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Old 01-13-2008, 04:36 PM   #1
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Cool The Fast and the Furious Criticisms

While watching Tokyo Drift, I had a thought about these movies. While they feature some unbelievable driving talent and some ridiculously fast cars, there are several things that are very wrong with these movies.

The first thing I noticed are the gang-related plotlines. There is always a mob or crime syndicate involved in the films, menacing society with their gorgeous cars and criminal drivers. If I were in a mob, I would probably not want to drive a brightly painted vehicle that I show off to the world. Wouldn't such a ride lead to unwanted attention from competing gangs and law enforcement? I am willing to accept that local law enforcement might be corrupt or lax, but nationally, someone would either try to take down the group or assassinate top members. If I were in a competing gang, seeing an enemy member in a tricked out whip would make the job of finding the enemy way too easy. I would beg for that opportunity. Thus, gangsters driving tricked out rides could not represent a feasible situation.

Additionally, the drivers of these cars treat them like beaters, using them to mash other drivers off the road or into obstacles. If I were driving a 350Z with an expensive custom paint job and hours upon hours of motor work, I would not dare slam my vehicle into someone else's car. I would cry if my beautiful monster mobile got beat up like that.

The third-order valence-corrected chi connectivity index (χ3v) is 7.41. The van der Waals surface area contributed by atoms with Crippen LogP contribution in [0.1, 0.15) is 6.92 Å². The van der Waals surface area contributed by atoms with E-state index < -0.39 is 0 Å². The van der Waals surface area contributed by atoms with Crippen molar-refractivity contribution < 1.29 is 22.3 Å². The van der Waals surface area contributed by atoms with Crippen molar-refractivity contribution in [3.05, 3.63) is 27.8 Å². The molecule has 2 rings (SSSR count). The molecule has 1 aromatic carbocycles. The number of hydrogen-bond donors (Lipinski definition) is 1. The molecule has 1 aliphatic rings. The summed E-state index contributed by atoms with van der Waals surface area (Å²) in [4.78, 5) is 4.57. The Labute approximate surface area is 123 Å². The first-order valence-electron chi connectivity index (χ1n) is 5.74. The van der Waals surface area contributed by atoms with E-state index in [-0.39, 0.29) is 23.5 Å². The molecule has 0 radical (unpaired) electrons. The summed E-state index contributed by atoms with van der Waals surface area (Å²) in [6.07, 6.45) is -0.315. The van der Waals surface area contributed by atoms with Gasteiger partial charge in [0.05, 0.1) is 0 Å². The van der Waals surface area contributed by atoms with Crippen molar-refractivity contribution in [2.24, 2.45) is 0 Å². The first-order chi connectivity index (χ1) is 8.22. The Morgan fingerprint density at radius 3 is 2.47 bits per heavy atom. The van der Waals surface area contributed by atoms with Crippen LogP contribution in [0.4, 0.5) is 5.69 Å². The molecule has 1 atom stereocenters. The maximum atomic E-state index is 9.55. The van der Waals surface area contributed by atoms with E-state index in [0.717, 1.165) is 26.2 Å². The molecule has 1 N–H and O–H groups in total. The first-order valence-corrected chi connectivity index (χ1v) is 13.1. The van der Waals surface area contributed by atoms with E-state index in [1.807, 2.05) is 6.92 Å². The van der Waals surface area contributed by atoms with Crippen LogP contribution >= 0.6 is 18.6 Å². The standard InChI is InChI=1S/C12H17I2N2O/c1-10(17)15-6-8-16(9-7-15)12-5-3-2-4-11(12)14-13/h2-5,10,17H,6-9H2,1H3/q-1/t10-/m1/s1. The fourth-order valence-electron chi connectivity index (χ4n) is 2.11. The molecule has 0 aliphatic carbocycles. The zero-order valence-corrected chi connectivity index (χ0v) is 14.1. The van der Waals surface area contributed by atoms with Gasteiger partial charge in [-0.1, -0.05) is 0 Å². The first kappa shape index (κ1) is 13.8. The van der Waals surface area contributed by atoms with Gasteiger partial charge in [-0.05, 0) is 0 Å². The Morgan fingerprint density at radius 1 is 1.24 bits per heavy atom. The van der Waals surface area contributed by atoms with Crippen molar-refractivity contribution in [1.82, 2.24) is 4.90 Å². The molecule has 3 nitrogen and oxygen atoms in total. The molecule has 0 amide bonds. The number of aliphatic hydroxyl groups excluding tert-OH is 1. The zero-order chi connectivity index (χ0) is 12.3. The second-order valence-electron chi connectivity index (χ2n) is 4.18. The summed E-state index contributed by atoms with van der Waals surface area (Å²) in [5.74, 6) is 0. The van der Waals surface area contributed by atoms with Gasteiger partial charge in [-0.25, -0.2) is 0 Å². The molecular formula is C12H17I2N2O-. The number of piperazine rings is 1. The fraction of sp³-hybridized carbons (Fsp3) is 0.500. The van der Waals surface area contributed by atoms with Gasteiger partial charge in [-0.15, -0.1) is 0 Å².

Moreover, they put an import motor in a classic Mustang! What's wrong with these people? Fitment and calibration issues aside, I can understand the symbolism of including both styles in the car that wins the final race on that drifting mountain, but they could afford all the aftermarket work to their other cars, so why did the supporting characters refuse to cough up a few thousand yen to modify or repair an existing import or, alternatively, to restore the Mustang to its former glory and modify the Mustang as a powerful muscle car instead of a crossbreed of middleweight V6 import and heavyweight V8 styling? I have no doubts that such a restoration would cost far less in both time and effort than the crossbreed they produced. If you do not agree, then at least you can concede that finding an existing car and upgrading it would have been even more feasible as the car would already have all of its parts, a basis on which the Mustang did not rely. The last argument I have for the Mustang is why it was the symbolic car for the American military father, as well as the symbol of crossbred tuning. For a crossbred car to win, it must be the best of everything. It should have the best suspension with the best steering and the most appropriate tires for the course. If you have to swap the motor, pick the most powerful, easily tunable motor available. I have no reason to believe that the Mustang is symbolically the best car because it is not the best car. A Corvette would have made more sense as it has traditionally had a huge calling, like the Mustang, and is considered by many as a dream car. The Mustang is too attainable, and, therefore, not impressive enough to symbolize American cars. Tokyo Drift was intended to bring together the American and Japanese styles, but they chose an inappropriate car to make that happen. The Mustang is a direct competitor of the Camaro, GTO, Charger, Firebird, and Challenger in many categories, including power, comfort, and style. To choose the Mustang is to create conflict between those American car supporters. A Corvette or Viper is more unifying as they are a higher tier of car than the Mustang, and everyone can agree that they are exemplary automobiles. The classic Corvette would be the best choice since the classic Stingray is considered one of the most desirable American cars for collectors and car enthusiasts. Ultimately, the Mustang crossbreed in the third film does not make sense.